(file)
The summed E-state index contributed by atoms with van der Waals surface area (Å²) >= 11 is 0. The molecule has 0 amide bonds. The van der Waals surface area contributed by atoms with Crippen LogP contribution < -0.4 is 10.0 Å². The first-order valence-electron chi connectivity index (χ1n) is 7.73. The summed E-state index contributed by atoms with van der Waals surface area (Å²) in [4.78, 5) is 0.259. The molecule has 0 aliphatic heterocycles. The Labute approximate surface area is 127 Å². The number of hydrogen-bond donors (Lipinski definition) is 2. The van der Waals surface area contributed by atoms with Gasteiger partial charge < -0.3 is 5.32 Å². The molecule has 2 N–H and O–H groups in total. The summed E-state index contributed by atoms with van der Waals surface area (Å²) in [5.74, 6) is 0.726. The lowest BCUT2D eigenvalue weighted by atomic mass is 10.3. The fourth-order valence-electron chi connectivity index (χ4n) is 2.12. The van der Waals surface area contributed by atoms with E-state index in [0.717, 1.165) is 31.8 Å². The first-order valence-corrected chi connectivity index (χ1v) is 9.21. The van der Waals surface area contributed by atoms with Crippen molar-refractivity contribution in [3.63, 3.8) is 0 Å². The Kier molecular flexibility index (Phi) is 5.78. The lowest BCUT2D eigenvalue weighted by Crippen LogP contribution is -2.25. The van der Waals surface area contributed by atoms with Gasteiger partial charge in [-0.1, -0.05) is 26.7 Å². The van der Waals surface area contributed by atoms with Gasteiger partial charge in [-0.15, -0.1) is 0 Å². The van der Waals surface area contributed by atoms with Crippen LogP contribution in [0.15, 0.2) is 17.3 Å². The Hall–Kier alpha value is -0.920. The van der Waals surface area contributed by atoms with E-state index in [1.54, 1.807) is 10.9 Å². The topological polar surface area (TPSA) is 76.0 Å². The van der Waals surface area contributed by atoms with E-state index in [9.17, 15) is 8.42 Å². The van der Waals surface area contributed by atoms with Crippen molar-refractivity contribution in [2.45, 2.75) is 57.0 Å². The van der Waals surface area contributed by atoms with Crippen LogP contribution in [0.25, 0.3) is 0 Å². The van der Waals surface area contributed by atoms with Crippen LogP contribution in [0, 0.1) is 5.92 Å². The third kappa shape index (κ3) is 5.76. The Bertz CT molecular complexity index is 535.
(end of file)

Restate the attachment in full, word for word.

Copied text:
The summed E-state index contributed by atoms with van der Waals surface area (Å²) >= 11 is 0. The molecule has 0 amide bonds. The van der Waals surface area contributed by atoms with Crippen LogP contribution < -0.4 is 10.0 Å². The first-order valence-electron chi connectivity index (χ1n) is 7.73. The summed E-state index contributed by atoms with van der Waals surface area (Å²) in [4.78, 5) is 0.259. The molecule has 0 aliphatic heterocycles. The Labute approximate surface area is 127 Å². The number of hydrogen-bond donors (Lipinski definition) is 2. The van der Waals surface area contributed by atoms with Gasteiger partial charge < -0.3 is 5.32 Å². The molecule has 2 N–H and O–H groups in total. The summed E-state index contributed by atoms with van der Waals surface area (Å²) in [5.74, 6) is 0.726. The lowest BCUT2D eigenvalue weighted by atomic mass is 10.3. The fourth-order valence-electron chi connectivity index (χ4n) is 2.12. The van der Waals surface area contributed by atoms with E-state index in [0.717, 1.165) is 31.8 Å². The first-order valence-corrected chi connectivity index (χ1v) is 9.21. The van der Waals surface area contributed by atoms with Crippen molar-refractivity contribution in [3.63, 3.8) is 0 Å². The Kier molecular flexibility index (Phi) is 5.78. The lowest BCUT2D eigenvalue weighted by Crippen LogP contribution is -2.25. The van der Waals surface area contributed by atoms with Gasteiger partial charge in [-0.1, -0.05) is 26.7 Å². The van der Waals surface area contributed by atoms with Gasteiger partial charge in [-0.15, -0.1) is 0 Å². The van der Waals surface area contributed by atoms with Crippen LogP contribution in [0.15, 0.2) is 17.3 Å². The Hall–Kier alpha value is -0.920. The van der Waals surface area contributed by atoms with E-state index in [1.54, 1.807) is 10.9 Å². The topological polar surface area (TPSA) is 76.0 Å². The van der Waals surface area contributed by atoms with E-state index in [9.17, 15) is 8.42 Å². The van der Waals surface area contributed by atoms with Crippen molar-refractivity contribution in [2.45, 2.75) is 57.0 Å². The van der Waals surface area contributed by atoms with Crippen LogP contribution in [0.25, 0.3) is 0 Å². The van der Waals surface area contributed by atoms with Crippen LogP contribution in [0, 0.1) is 5.92 Å². The third kappa shape index (κ3) is 5.76. The Bertz CT molecular complexity index is 535.